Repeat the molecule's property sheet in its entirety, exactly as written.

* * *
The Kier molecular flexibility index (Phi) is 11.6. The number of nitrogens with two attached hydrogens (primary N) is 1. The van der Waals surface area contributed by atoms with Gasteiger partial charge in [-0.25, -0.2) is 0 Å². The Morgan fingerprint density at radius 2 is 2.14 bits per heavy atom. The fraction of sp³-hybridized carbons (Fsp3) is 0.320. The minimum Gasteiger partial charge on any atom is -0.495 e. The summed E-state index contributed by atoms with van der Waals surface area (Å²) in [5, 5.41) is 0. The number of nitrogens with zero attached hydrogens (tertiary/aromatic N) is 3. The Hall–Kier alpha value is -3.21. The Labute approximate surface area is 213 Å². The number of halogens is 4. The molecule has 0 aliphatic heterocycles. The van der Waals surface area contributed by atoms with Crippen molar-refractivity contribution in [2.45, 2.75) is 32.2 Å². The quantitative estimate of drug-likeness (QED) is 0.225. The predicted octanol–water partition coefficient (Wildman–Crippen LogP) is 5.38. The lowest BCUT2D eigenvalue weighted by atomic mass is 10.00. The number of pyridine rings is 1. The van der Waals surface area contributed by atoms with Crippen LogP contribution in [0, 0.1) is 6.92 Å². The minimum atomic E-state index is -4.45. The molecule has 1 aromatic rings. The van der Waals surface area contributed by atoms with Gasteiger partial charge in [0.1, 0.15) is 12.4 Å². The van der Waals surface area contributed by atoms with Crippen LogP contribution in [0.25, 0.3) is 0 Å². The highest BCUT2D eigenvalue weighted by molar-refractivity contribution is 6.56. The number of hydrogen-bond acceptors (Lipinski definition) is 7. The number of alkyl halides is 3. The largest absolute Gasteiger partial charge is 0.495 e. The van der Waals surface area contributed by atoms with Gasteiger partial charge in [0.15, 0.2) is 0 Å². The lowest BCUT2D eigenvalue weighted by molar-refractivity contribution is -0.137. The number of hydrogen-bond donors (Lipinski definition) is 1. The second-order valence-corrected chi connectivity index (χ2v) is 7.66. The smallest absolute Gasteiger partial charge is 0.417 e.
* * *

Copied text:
The Kier molecular flexibility index (Phi) is 11.6. The number of nitrogens with two attached hydrogens (primary N) is 1. The van der Waals surface area contributed by atoms with Gasteiger partial charge in [-0.25, -0.2) is 0 Å². The Morgan fingerprint density at radius 2 is 2.14 bits per heavy atom. The fraction of sp³-hybridized carbons (Fsp3) is 0.320. The minimum Gasteiger partial charge on any atom is -0.495 e. The summed E-state index contributed by atoms with van der Waals surface area (Å²) in [5, 5.41) is 0. The number of nitrogens with zero attached hydrogens (tertiary/aromatic N) is 3. The Hall–Kier alpha value is -3.21. The Labute approximate surface area is 213 Å². The number of halogens is 4. The molecule has 0 aliphatic heterocycles. The van der Waals surface area contributed by atoms with Crippen molar-refractivity contribution in [2.45, 2.75) is 32.2 Å². The quantitative estimate of drug-likeness (QED) is 0.225. The predicted octanol–water partition coefficient (Wildman–Crippen LogP) is 5.38. The lowest BCUT2D eigenvalue weighted by atomic mass is 10.00. The number of pyridine rings is 1. The van der Waals surface area contributed by atoms with Crippen LogP contribution in [0, 0.1) is 6.92 Å². The minimum atomic E-state index is -4.45. The molecule has 1 aromatic rings. The van der Waals surface area contributed by atoms with Gasteiger partial charge in [0.1, 0.15) is 12.4 Å². The van der Waals surface area contributed by atoms with Crippen LogP contribution in [0.25, 0.3) is 0 Å². The highest BCUT2D eigenvalue weighted by molar-refractivity contribution is 6.56. The number of hydrogen-bond acceptors (Lipinski definition) is 7. The number of alkyl halides is 3. The largest absolute Gasteiger partial charge is 0.495 e. The van der Waals surface area contributed by atoms with Gasteiger partial charge in [0.15, 0.2) is 0 Å². The lowest BCUT2D eigenvalue weighted by molar-refractivity contribution is -0.137. The number of hydrogen-bond donors (Lipinski definition) is 1. The second-order valence-corrected chi connectivity index (χ2v) is 7.66. The smallest absolute Gasteiger partial charge is 0.417 e.